Consumers Care About Diversity & Inclusion — and They Want Companies to Own Up to Their Mistakes

Diversity is likely among the most-discussed topics for fashion brands and retailers right now. But it isn’t just a buzzword: Consumers are now increasingly making their shopping choices based on a brand’s approach to diversity and inclusion.

According to a First Insight, Inc. report released today, over half of U.S. consumers said having women and minorities in senior leadership positions was important — with 52% of women and 54% of men saying that companies should hire chief diversity officers. Roughly half of Americans surveyed (48% of men and 45% of women) said cultural inclusivity was important.

First Insight also surveyed British shoppers, who reported slightly lower numbers in the same categories. Roughly 39% of U.K. women said it was important to hire women and minorities for senior leadership roles — with 36% saying cultural inclusivity mattered. (For British men, those numbers were 43% and 44%, respectively.)

As D&I dominates fashion industry discussions, luxury brands have beefed up their initiatives. Gucci named Renée E. Tirado its first-ever global head of diversity, equity and inclusion in July, while Prada announced a diversity council with Ava DuVernay and Theaster Gates as co-chairs in February. Just this month, French luxury conglomerate Kering appointed Kalpana Bagamane Denzel chief diversity, inclusion and talent officer.

Fast-fashion and athletic brands have also taken steps to improve their D&I. In 2018, H&M selected Annie Wu as its global leader of diversity and inclusiveness and Nike installed Kellie Leonard as its first chief diversity and inclusion officer.

Notably, many of the brands that have taken steps toward diversity and inclusivity have done so in response to scandal. For instance, Gucci came under fire in May for selling an $800 “Indy Full Turban” resembling a religious article of clothing for Sikhs, as well as in February for selling an $890 balaclava sweater that consumers said looked like blackface iconography. Meanwhile, Prada’s Otto character sparked backlash in December 2018, as many deemed its appearance similar to blackface. And Burberry took heat when it sent a model out at its fall ’19 show wearing a hoodie that featured a drawstring, resembling a noose.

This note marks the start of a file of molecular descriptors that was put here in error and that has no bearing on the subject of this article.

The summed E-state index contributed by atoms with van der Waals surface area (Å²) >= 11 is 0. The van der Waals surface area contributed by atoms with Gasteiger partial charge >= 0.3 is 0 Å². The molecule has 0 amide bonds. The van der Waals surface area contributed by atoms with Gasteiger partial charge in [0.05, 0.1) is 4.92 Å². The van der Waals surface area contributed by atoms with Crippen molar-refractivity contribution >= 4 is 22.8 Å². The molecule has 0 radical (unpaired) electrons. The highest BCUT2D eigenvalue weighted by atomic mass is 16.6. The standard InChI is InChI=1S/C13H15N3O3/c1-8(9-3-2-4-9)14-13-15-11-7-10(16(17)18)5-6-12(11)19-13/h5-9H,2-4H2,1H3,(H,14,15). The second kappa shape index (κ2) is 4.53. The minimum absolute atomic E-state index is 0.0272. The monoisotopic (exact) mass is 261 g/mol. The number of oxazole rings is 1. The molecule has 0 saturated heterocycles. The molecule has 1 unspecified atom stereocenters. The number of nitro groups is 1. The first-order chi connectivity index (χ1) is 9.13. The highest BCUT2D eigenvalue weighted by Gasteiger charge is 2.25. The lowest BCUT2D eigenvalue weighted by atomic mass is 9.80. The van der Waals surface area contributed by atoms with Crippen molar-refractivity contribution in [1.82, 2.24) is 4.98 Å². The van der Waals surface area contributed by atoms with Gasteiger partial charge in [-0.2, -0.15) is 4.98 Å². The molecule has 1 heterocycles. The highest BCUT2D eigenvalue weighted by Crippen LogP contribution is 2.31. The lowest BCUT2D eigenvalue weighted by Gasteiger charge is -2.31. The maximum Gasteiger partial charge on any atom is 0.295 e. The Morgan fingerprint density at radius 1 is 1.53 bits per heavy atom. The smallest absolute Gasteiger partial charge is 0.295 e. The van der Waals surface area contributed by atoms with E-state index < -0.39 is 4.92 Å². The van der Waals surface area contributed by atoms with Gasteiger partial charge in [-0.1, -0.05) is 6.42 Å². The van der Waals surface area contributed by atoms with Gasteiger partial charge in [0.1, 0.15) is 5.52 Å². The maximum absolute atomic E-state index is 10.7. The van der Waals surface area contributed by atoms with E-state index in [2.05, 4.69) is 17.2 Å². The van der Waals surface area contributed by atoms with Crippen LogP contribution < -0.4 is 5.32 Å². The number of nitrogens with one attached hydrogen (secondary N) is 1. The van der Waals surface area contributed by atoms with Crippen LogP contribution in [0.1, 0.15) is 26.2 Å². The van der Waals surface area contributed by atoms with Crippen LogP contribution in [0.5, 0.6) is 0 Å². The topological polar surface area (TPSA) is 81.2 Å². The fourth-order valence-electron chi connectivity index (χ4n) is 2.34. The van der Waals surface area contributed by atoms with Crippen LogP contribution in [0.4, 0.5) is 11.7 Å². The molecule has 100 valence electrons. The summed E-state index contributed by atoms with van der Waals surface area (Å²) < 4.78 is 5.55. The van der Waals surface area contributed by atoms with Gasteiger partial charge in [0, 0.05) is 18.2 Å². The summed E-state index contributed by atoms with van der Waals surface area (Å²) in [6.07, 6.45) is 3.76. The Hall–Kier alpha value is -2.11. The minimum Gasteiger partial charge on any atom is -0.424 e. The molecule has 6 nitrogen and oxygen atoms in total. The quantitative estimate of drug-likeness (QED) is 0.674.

Per First Insight’s data, while American and British consumers differ in the level of importance they assign to diversity in company leadership, both groups want to see accountability in the wake of brand missteps. In the U.S., 83% of women and 77% of men said they expect an immediate apology for an offensive design, compared with 86% of women and 74% of men across the pond. More than half of both U.K. and U.S. women (58% and 55%, respectively) would temporarily boycott a brand that’s released an offending product, versus 42% of American men and 47% of British men.

“Diversity and inclusivity are growing in importance in retail across the world,” said First Insights CEO Greg Petro. “With countless retailers and brands continuing to make significant missteps by selling offensive designs, it will be incredibly important that brands listen to their customers, test products at the early stages of the development process, and bring in a more diverse base of talent at every level of the organization to ensure products will resonate with their customers.”

Want more?

Why Luxury Fashion Brands Need Chief Diversity Officers

Who Gets to Use a Black Choir? Cultural Appropriation in Fashion

How Young Minority Designers Are Orchestrating NYFW’s Revival

Access exclusive content